A Defense depleted and defeated…
As hard as it is to fathom on a hockey level, the loss of Luc Bourdon is going to hurt the Canucks.
In Bourdon they had it all: a mobile defenseman who could skate, play the body, and could contribute to a consistent stream of offense. Now that they’ve lost such a promising young star to a horrific accident, the Canucks are back at square one.
To begin the journey ahead however, Kevin Bieksa is going to have to be healthy. After signing a 3-year, $11.5 million contract following the 2006/07 season, Bieksa had loft expectations. He was rocketing up Vancouver’s depth chart and he was looking forward to improving upon his 42-point total—his highest at any level of hockey.
The season however, started miserably for Bieksa as he was a -6 in his first three games. By November 1st though, his season would get even worse, as Bieksa’s calf was lacerated in a skirmish along the boards during a game against Nashville. The injury would force him to miss the next 47 games, and following his return, Bieksa was terribly inconsistent going -2 one night, and netting two or three assists another.
When you factor in Mattias Ohlund, Vancouver’s top defenseman, was either hurt or suspended for 29 games, while Lukas Krajicek also missed most of the second half of the season with a shoulder ailment, it’s not surprising that Vanouver struggled as it was buoyed by a bandaged and beleaguered defense.
Then we've got the unknown that is Lawrence Nycholat. Although he doesn't seem to be destined for anything more than depth purposes in Vancouver, Nycholat has still proven that he can score at the AHL level, posting nearly 273 points in 483 AHL games. Nycholat is 29 however, and his scoring days are behind him. However, if he can bring a bit of a defensive presence to Vancouver, he may be able to climb the ranks slightly.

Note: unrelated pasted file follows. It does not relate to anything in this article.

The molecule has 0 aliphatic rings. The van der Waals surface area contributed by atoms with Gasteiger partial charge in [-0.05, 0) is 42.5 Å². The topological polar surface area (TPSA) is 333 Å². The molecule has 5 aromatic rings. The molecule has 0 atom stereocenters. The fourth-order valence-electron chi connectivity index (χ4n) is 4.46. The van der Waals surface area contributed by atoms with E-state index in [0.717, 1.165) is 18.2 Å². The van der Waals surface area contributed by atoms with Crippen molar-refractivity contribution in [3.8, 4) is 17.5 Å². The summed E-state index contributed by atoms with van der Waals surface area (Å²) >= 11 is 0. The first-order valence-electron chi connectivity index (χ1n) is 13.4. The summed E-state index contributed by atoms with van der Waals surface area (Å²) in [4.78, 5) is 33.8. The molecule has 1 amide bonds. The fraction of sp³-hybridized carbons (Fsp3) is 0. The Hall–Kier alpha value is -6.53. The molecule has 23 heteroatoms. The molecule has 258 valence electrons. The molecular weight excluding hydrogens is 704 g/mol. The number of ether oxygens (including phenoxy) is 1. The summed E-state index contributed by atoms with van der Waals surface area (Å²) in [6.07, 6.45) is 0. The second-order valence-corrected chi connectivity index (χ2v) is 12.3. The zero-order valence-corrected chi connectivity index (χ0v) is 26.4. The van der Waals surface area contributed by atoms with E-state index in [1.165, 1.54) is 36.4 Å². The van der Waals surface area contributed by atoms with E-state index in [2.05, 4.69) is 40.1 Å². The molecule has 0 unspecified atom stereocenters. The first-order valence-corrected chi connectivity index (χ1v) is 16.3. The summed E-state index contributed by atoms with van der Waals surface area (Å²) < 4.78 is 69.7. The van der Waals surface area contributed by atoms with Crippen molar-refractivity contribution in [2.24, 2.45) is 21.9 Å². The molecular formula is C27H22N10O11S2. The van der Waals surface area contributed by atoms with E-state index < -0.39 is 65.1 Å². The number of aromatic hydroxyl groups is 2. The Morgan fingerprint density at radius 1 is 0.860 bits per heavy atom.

The two bright spots on the back end last season however, would be the play of both Willie Mitchell and Alexander Edler. Although Mitchell is nothing spectacular when it comes to defensemen, he came as advertised and provided Vancouver with a healthy, defensive-minded body on the blueline—something the team sorely needed. Edler on the other hand, put his 6’3, 220 lbs. body to good use, providing the team with a 20-point presence and strong defensive play.
Although it’s not out of the question for Edler to improve (expect 25-30 points) and Mitchell to stay the course of his career, it’ll be the rest of the defensemen patrolling the blueline that determine the Canucks future. Will Karjicek’s shoulder hold up? How effective can Mattias Ohlund his surgically repaired knee be? Is Kevin Bieksa going to prove to be a bust, or was his injury last season just simply bad timing?
I can’t answer those questions, but I’m not expecting the Canucks’ D to jump out of the gate. And if they get hurt again, you can’t rely on just Edler, Mitchell, and Salo the entire season—Roberto Luongo or not.
Is it too late to bring back Anson Carter?
Hi my name is Pavol and it’s nice Demitra.
That’s the classic line from Jay Onrait on TSN (or Canada’s ESPN) Sportscentre during morning highlight packages.